Interview with Professor William Gasarch on the REU Admissions Process

by Sydney Rowan

Professor William Gasarch is the director of the REU program at the University of Maryland. Gasarch received his doctorate in Computer Science from Harvard in 1985. He then became a Full Professor at the University of Maryland in 1998. He is known for his work in computational complexity theory, computability theory, computational learning theory, and Ramsey theory. Professor Gasarch has helped over 45 undergraduates on research projects. He is not mentoring any projects in the computer science REU this summer; instead he is in charge of admissions, setting up activities, and overseeing the entire program.

I asked Dr. Gasarch about what it takes to be a future REU student, and what the admissions process is like.

Sydney Rowan: What is your role as director of the REU students this summer?

William Gasarch: I do all the admissions. There were 190 students that applied, and I picked out who the students will be that [will] come to the program. I [also] make letters of recommendation. I actually invite [students] in, and some say yes some say no and then I do it over again. I assign students to research projects based on what they say they want to work on and that [happens] before the program begins. Once it begins, I make sure everyone is happy. I organize various events: I organize lunches and field trips. I’m always saying, “Are you getting things done?”, and “Are you having a good time?”. They could replace me with an IA program that says, “Are you working on something?”
 

SR: What has been the best part of working with the students this year?

WG: So far the best part has been when one of the groups was working on coloring a plane, I project I actually know about. They actually had some really big break throughs on it. That was nice. Often [students discover] things I don’t know and I don’t care about, or things that I already know. Having the combination of don’t know and care about is unusual.

SR: Describe your job in three words:

WG: Admissions. Cheerleader. Counselor.

SR: Why do you think it is important to get research experience as an undergrad?

WG: Okay two reasons: if they have research experience as an undergraduate they can decide more intelligently if they want to go to grad school or not, mostly they do. The other issue is they have more sense of what grad school is going to be like when they go there. One more thing, when you apply to grad school in compsi they do not care about ballroom dancing, and they don’t care about Latin. They care about math, compsi, and previous research experience. People at a smaller school cannot really have research experiance [that] the NSF actually requires. I agree with this. At least half of our students are from non research schools, so they get a chance to do research they wouldn’t normally have. It will also look good for going to grad school.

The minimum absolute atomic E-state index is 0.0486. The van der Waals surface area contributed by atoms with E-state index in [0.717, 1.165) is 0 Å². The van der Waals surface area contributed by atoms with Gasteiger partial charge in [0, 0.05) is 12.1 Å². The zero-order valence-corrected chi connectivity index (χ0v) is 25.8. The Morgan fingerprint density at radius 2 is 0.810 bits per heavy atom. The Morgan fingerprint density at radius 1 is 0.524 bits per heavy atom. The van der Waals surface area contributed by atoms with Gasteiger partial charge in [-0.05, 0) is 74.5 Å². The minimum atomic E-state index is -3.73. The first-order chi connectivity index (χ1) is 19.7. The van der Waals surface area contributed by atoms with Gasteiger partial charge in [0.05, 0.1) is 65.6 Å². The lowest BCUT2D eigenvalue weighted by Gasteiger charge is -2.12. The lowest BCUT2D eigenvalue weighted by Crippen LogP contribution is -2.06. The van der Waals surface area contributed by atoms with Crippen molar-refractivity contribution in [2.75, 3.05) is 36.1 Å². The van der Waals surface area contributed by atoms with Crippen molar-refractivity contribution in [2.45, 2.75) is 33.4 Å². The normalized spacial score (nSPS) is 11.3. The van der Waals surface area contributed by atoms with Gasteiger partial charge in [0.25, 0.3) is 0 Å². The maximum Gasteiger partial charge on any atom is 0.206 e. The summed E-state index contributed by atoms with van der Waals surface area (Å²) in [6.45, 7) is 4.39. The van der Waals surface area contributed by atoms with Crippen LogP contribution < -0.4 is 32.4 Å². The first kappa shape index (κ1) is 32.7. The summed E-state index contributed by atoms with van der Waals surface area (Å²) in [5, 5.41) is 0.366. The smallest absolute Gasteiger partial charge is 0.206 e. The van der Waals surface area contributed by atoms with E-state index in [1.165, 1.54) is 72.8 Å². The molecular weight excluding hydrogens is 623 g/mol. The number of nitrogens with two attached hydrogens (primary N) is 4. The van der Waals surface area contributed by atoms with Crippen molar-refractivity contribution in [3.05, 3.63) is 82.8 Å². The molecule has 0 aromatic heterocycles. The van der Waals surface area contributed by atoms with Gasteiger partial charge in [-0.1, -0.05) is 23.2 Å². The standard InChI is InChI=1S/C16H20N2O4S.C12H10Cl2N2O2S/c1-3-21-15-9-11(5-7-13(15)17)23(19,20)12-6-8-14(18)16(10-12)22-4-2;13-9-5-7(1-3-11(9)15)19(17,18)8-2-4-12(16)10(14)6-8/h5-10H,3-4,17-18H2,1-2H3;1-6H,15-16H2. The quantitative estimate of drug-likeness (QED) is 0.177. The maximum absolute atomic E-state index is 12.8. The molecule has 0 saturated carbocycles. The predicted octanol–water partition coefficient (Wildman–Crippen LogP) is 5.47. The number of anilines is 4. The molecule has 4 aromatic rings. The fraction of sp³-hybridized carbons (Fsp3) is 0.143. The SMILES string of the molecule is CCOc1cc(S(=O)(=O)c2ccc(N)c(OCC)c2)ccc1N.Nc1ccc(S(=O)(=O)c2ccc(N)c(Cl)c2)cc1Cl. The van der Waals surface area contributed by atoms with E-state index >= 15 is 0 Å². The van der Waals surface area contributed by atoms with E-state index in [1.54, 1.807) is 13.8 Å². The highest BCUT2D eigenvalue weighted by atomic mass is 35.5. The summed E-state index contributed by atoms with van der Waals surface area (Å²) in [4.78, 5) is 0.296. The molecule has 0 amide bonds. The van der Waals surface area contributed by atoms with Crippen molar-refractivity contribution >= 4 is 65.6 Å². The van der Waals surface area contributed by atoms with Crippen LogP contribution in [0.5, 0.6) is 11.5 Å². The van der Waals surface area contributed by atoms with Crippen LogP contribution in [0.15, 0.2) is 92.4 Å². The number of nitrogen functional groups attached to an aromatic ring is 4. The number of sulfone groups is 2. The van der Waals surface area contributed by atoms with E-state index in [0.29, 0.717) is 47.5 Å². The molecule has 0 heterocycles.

SR: What is the REU application process like? What are some requirements?

WG: Okay students apply through a website and they have to do a transcript, letters from faculty saying how awesome they actually are, and they are awesome, and also a personal statement saying why they want to come. They also say what they want to work on and why they want to work on it. Those are the three things. The process is I first look at grades. They have to have good grades, [if not] that is the killer in the first place. That really eliminates a lot of people. Then second thing is a personal statement. The first question is did they write one. I’m serious, that also gets rid of a lot of people. If you cannot tell my why you want to come, then you are not coming. Also, frankly, if your transcript is late that can be the school’s fault, if letters are late that can be the teachers’ fault, but if your personal statement is late that’s on you. However, having said that, once I have that it’s like a madhouse. I have 40 to 50 really good students, and then it depends on various factors. I’ll be honest here one is gender and ethnicity, but also who is being funded by what sources. The hardest thing though is how many students can be on which projects. If too many people want to do crypto, [then] they cannot all come here. So as advise for you or anyone [reading], when you apply to a program that has seven projects and you actually like three or fourof them say that so I’ll know where to place you.

SR: What qualities are you looking for in a future REU student? 

WG: A good GPA, a good statement, and good letters.

SR: Describe some different activities you have set up for the REU students this year:

WG: So far every Monday we have a lunch. Over lunch they have math problems that they work on in groups. We also have a game night, where the entire gang got together from four o’clock in the afternoon until nine at night playing various board games that I brought in. That was fun. Again, most think that is fun. Samir took them on a nice hike, and Clyde is going to take them to the Spy Museum.

SR: What is the best word of advice you would give to current or future REU students?

WG: Do well in your courses, impress the people you take courses from, have a clear idea of why you want be an REU student, and write a statement.

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